Batten disease is a family of 13 rare, genetically distinct conditions. Collectively, they are the most prevalent cause of neurodegenerative disease in children, affecting 1 in 12,500 live births in the U.S. One of the Batten disease genes is CLN6. How mutations in this gene lead to the disease has been a mystery, but a study led by researchers at Baylor College of Medicine and published in the Journal of Clinical Investigation reveals how defective CLN6 can result in Batten disease.
“People with Batten disease have problems with their cells’ ability to clear cellular waste, which then accumulates to toxic levels,” said first author Dr. Lakshya Bajaj, who was working on this project while a doctorate student in the laboratory of Dr. Marco Sardiello at Baylor. Bajaj is currently a post-doctoral associate at Harvard Medical School.
In cells, lysosomes process cellular waste. They are sacs containing enzymes, a type of proteins that break down waste products into its constituent components that the cell can recycle or discard. In Batten disease caused by mutations in CLN6, the lysosomes do not process waste effectively for unknown reasons. This results in waste accumulation. Batten disease is a type of lysosomal storage disorder. Although all types of cells can be affected by defects in lysosomal waste management, brain cells, neurons, are particularly susceptible.
“Waste accumulation in neurons perturbs many cellular processes and eventually results in cell death. This leads to the progressive degeneration of motor, physical and intellectual abilities observed in Batten disease patients,” Bajaj said.
CLN6: another piece of the Batten disease puzzle
The connection of CLN6 with Batten disease was a bit of a mystery. This protein is not found in lysosomes, but in the endoplasmic reticulum, a structure inside cells where proteins, including lysosomal enzymes, are made. The endoplasmic reticulum is separate from the lysosomes. So, how do defects in a protein located outside of the lysosomes interfere with lysosomal function?
The Sardiello lab had previously solved a similar mystery involving CLN8, another protein located in the endoplasmic reticulum and whose mutations also cause a type of Batten disease.
“We showed that CNL8 assists on the exit of lysosomal enzymes from the endoplasmic reticulum en route to the lysosomes. When CLN8 is defective, the transport of enzymes from their place of synthesis to the final destination is deficient and the lysosomes end up having fewer enzymes to work with,” said Sardiello, associate professor of molecular and human genetics at Baylor and corresponding author of this work.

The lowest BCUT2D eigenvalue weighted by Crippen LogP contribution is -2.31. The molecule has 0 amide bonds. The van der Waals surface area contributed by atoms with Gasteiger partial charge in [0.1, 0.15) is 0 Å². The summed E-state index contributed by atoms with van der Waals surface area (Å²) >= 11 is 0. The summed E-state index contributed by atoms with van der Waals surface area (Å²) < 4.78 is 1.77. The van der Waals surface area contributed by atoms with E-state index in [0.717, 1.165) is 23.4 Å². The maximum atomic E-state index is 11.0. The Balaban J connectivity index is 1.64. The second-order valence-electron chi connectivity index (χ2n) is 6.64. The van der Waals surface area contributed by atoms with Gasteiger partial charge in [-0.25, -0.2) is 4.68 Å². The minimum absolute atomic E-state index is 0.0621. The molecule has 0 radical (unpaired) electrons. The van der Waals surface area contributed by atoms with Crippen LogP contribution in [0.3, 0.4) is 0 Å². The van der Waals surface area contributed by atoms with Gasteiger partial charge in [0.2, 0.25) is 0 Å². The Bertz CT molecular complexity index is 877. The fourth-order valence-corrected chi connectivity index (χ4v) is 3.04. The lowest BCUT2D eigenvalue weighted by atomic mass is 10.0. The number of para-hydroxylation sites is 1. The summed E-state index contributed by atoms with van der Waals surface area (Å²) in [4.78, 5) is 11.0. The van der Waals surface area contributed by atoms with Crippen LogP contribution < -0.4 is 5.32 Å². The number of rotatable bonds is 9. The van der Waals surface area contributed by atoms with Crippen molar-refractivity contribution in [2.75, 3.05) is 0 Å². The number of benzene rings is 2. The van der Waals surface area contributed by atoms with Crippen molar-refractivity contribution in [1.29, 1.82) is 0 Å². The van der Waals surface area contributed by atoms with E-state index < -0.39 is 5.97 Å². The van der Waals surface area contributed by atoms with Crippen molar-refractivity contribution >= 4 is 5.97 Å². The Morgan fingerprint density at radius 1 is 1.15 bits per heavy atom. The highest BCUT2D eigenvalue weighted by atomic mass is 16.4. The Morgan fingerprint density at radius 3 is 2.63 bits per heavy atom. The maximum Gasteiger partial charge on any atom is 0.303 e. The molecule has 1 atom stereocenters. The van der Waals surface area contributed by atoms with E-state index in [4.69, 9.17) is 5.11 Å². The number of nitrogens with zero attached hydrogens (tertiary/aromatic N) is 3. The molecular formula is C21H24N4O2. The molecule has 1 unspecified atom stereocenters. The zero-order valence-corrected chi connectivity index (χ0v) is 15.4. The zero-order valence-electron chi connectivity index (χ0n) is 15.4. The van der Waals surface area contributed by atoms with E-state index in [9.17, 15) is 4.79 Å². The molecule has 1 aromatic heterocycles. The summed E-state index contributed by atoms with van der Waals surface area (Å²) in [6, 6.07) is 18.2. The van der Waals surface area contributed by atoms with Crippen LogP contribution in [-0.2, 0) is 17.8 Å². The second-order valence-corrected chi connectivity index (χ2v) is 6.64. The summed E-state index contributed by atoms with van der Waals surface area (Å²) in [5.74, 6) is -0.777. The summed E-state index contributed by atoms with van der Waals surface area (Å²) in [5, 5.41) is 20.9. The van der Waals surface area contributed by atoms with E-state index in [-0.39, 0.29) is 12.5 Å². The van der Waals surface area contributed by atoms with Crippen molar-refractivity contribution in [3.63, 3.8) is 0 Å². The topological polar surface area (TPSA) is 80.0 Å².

CLN6 and CLN8 work together
The clinical manifestations of Batten disease caused by CLN8 mutations and those of Batten disease due to defective CLN6 are remarkably similar. This and other evidence led the researchers to suspect that CLN6 and CLN8 might be working together.
Their investigations revealed that CLN6 and CLN8 do interact with each other forming a molecular complex that collects lysosomal enzymes at the endoplasmic reticulum and mediates their trafficking towards the lysosomes.
“We propose that CLN8 and CLN6 together herd the enzymes into a hub, a sort of ‘bus stop.’ Then, CLN8 escorts the enzymes on the bus en route to the lysosomes, while CLN6 remains at the bus stop. CLN8 returns to the bus stop after delivering the enzymes, and they repeat the process,” Bajaj said. “When CLN6 is defective, the enzymes are not effectively herded into the bus stop and fewer are transported to the lysosomes.”
The researchers are interested in finding whether other factors are involved in transporting enzymes to the lysosomes. For instance, whether there are other ‘bus conductors or herders’ of lysosomal enzymes involved that, if defective, may also contribute to Batten disease.
Other contributors to this work include Jaiprakash Sharma, Alberto di Ronza, Pengcheng Zhang, Aiden Eblimit, Rituraj Pal, Dany Roman, John R. Collette, Clarissa Booth, Kevin T. Chang, Richard N. Sifers, Sung Y. Jung, Jill M. Weimer, Rui Chen and Randy W. Schekman. The authors are affiliated with one or more of the following institutions: Baylor College of Medicine; Texas Children’s Hospital; University of California, Berkeley; Sanford Research, Sioux Falls, South Dakota; and Sanford School of Medicine at the University of South Dakota.
This work was supported by NIH grants NS079618 and GM127492 and grants from the Gwenyth Gray Foundation, Beyond Batten Disease Foundation and NCL-Stiftung. This project was supported in part by IDDRC grant number 1U54 HD083092 from the Eunice Kennedy Shriver National Institute of Child Health and Human Development, the Integrated Microscopy Core and the Proteomics Core at Baylor College of Medicine with funding from NIH (DK56338, and CA125123), CPRIT (RP150578, RP170719), the Dan L. Duncan Comprehensive Cancer Center and the John S. Dunn Gulf Coast Consortium for Chemical Genomics.